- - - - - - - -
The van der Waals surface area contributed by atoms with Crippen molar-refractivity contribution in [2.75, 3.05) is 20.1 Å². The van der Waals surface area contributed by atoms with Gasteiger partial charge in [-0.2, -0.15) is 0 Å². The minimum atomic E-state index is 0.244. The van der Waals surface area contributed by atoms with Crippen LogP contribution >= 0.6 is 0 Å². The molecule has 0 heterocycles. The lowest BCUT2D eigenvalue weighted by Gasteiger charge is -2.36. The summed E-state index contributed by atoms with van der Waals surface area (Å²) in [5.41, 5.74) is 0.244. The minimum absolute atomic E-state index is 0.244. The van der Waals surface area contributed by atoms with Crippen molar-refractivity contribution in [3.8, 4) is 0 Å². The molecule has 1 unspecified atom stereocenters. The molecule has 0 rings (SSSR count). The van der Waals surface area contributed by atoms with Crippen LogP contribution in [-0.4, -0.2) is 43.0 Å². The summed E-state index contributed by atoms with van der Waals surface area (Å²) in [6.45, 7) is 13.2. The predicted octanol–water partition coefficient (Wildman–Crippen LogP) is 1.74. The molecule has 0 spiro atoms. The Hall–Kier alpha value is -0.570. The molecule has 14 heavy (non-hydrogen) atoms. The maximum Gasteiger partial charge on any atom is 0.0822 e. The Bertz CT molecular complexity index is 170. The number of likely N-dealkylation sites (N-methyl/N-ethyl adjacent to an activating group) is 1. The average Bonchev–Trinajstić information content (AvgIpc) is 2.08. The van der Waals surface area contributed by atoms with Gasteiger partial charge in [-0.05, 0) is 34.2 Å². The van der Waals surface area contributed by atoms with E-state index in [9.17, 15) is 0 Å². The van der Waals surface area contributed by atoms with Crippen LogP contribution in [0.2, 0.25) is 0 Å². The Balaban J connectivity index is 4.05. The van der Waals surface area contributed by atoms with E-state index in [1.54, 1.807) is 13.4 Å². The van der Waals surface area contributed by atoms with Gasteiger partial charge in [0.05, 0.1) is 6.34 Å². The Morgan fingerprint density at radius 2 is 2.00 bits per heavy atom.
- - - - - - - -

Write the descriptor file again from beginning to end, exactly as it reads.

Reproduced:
The van der Waals surface area contributed by atoms with Crippen molar-refractivity contribution in [2.75, 3.05) is 20.1 Å². The van der Waals surface area contributed by atoms with Gasteiger partial charge in [-0.2, -0.15) is 0 Å². The minimum atomic E-state index is 0.244. The van der Waals surface area contributed by atoms with Crippen LogP contribution >= 0.6 is 0 Å². The molecule has 0 heterocycles. The lowest BCUT2D eigenvalue weighted by Gasteiger charge is -2.36. The summed E-state index contributed by atoms with van der Waals surface area (Å²) in [5.41, 5.74) is 0.244. The minimum absolute atomic E-state index is 0.244. The van der Waals surface area contributed by atoms with Crippen molar-refractivity contribution in [3.8, 4) is 0 Å². The molecule has 1 unspecified atom stereocenters. The molecule has 0 rings (SSSR count). The van der Waals surface area contributed by atoms with Crippen LogP contribution in [-0.4, -0.2) is 43.0 Å². The summed E-state index contributed by atoms with van der Waals surface area (Å²) in [6.45, 7) is 13.2. The predicted octanol–water partition coefficient (Wildman–Crippen LogP) is 1.74. The molecule has 0 spiro atoms. The Hall–Kier alpha value is -0.570. The molecule has 14 heavy (non-hydrogen) atoms. The maximum Gasteiger partial charge on any atom is 0.0822 e. The Bertz CT molecular complexity index is 170. The number of likely N-dealkylation sites (N-methyl/N-ethyl adjacent to an activating group) is 1. The average Bonchev–Trinajstić information content (AvgIpc) is 2.08. The van der Waals surface area contributed by atoms with Gasteiger partial charge in [-0.05, 0) is 34.2 Å². The van der Waals surface area contributed by atoms with E-state index in [9.17, 15) is 0 Å². The van der Waals surface area contributed by atoms with Crippen LogP contribution in [0.2, 0.25) is 0 Å². The Balaban J connectivity index is 4.05. The van der Waals surface area contributed by atoms with E-state index in [1.54, 1.807) is 13.4 Å². The van der Waals surface area contributed by atoms with Gasteiger partial charge in [0.05, 0.1) is 6.34 Å². The Morgan fingerprint density at radius 2 is 2.00 bits per heavy atom.